From Our Editors
Looming 15 stories above the surrounding streets, the Bromo Seltzer Arts Tower has been a landmark in Baltimore ever since it was constructed in 1911. Upon completion, this structure—inspired by the design of the Palazzo Vecchio in Florence, Italy—was the tallest building in the city and served as a symbol of Baltimore's advancement to its creator, the inventor of the titular headache remedy. The Baltimore Office of Promotion & the Arts decided to preserve this proudly progressive legacy by adapting the layout to create studio spaces for more than 30 visual and literary artists hoping to continue their work within a modernized setting.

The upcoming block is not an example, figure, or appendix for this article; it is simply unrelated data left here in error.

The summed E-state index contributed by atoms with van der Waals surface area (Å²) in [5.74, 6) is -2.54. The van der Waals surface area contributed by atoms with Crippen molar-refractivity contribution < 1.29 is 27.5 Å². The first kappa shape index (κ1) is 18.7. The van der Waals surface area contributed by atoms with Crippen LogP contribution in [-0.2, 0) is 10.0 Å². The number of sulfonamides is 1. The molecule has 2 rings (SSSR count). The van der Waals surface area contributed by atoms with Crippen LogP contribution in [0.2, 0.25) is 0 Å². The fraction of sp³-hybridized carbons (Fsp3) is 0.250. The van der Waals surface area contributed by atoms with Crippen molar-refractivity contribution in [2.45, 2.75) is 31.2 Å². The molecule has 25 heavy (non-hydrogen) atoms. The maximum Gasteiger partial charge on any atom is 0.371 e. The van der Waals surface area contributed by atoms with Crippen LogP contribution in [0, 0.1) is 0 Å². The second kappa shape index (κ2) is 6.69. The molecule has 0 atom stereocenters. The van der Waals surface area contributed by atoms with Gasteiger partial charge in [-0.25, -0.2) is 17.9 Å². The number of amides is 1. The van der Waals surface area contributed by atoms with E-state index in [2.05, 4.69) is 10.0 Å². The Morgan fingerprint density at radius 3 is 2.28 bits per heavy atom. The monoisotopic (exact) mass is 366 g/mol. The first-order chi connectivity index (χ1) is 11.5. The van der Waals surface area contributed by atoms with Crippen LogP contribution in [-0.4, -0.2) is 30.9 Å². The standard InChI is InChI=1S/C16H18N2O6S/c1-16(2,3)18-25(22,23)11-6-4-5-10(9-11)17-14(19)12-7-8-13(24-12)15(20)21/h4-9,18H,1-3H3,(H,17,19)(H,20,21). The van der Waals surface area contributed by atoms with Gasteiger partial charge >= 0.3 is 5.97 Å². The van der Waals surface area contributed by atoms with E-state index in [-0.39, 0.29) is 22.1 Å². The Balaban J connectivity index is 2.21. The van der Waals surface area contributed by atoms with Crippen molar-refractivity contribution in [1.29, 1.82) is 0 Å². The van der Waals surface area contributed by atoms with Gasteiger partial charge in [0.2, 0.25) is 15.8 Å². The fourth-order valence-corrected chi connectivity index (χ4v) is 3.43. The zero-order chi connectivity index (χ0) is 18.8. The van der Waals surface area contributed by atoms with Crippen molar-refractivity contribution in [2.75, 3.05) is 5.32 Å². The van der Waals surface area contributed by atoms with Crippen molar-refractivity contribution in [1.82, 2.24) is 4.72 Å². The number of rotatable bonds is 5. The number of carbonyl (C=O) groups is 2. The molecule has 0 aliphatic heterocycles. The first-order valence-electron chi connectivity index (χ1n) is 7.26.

Guests can visit the historical clock tower on Fridays and Saturdays, as well as during lightning storms that will send plucky characters back to 1985. Tours enter the structure's clock room, whose faces feature the words "Bromo-Seltzer" instead of numerals, for peeks at the inner workings and vistas that include Camden Yards. During open-studio hours, visitors also have the opportunity to see the artists' workspaces and view nascent pieces in a variety of media, such as oil painting, photography, sculpture, digital art, and charcoal.